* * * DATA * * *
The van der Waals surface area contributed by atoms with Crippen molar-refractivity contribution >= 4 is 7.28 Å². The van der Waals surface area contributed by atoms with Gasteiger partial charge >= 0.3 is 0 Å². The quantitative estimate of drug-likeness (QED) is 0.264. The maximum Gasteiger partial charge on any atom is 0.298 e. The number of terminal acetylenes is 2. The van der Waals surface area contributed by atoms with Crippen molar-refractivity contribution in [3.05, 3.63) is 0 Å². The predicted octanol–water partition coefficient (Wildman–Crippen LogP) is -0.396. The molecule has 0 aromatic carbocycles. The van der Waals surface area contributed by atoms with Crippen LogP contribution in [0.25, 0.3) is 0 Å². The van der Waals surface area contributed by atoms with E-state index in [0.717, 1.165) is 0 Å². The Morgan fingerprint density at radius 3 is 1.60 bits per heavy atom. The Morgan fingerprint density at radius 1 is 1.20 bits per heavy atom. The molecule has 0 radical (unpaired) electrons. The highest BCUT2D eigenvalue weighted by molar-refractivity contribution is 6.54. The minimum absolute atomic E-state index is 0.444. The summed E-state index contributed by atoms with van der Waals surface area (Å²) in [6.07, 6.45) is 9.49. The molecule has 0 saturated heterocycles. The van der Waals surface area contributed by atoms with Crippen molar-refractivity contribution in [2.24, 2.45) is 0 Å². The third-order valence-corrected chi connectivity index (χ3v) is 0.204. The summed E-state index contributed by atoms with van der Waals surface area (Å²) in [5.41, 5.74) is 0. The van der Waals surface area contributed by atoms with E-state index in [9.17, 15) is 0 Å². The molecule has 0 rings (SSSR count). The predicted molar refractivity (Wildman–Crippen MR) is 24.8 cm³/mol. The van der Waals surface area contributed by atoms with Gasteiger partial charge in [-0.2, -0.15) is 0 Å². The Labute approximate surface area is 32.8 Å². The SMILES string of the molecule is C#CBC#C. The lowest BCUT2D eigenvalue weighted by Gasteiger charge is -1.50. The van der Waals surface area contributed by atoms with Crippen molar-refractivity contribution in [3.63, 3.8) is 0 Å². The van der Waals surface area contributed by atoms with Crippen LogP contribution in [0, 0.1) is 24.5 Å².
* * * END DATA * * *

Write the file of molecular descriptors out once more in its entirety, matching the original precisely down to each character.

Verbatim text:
The van der Waals surface area contributed by atoms with Crippen molar-refractivity contribution >= 4 is 7.28 Å². The van der Waals surface area contributed by atoms with Gasteiger partial charge >= 0.3 is 0 Å². The quantitative estimate of drug-likeness (QED) is 0.264. The maximum Gasteiger partial charge on any atom is 0.298 e. The number of terminal acetylenes is 2. The van der Waals surface area contributed by atoms with Crippen molar-refractivity contribution in [3.05, 3.63) is 0 Å². The predicted octanol–water partition coefficient (Wildman–Crippen LogP) is -0.396. The molecule has 0 aromatic carbocycles. The van der Waals surface area contributed by atoms with Crippen LogP contribution in [0.25, 0.3) is 0 Å². The van der Waals surface area contributed by atoms with E-state index in [0.717, 1.165) is 0 Å². The Morgan fingerprint density at radius 3 is 1.60 bits per heavy atom. The Morgan fingerprint density at radius 1 is 1.20 bits per heavy atom. The molecule has 0 radical (unpaired) electrons. The highest BCUT2D eigenvalue weighted by molar-refractivity contribution is 6.54. The minimum absolute atomic E-state index is 0.444. The summed E-state index contributed by atoms with van der Waals surface area (Å²) in [6.07, 6.45) is 9.49. The molecule has 0 saturated heterocycles. The van der Waals surface area contributed by atoms with Crippen molar-refractivity contribution in [2.24, 2.45) is 0 Å². The third-order valence-corrected chi connectivity index (χ3v) is 0.204. The summed E-state index contributed by atoms with van der Waals surface area (Å²) in [5.41, 5.74) is 0. The van der Waals surface area contributed by atoms with E-state index in [9.17, 15) is 0 Å². The molecule has 0 rings (SSSR count). The predicted molar refractivity (Wildman–Crippen MR) is 24.8 cm³/mol. The van der Waals surface area contributed by atoms with Gasteiger partial charge in [-0.2, -0.15) is 0 Å². The Labute approximate surface area is 32.8 Å². The SMILES string of the molecule is C#CBC#C. The lowest BCUT2D eigenvalue weighted by Gasteiger charge is -1.50. The van der Waals surface area contributed by atoms with Crippen molar-refractivity contribution in [3.63, 3.8) is 0 Å². The van der Waals surface area contributed by atoms with Crippen LogP contribution in [0, 0.1) is 24.5 Å².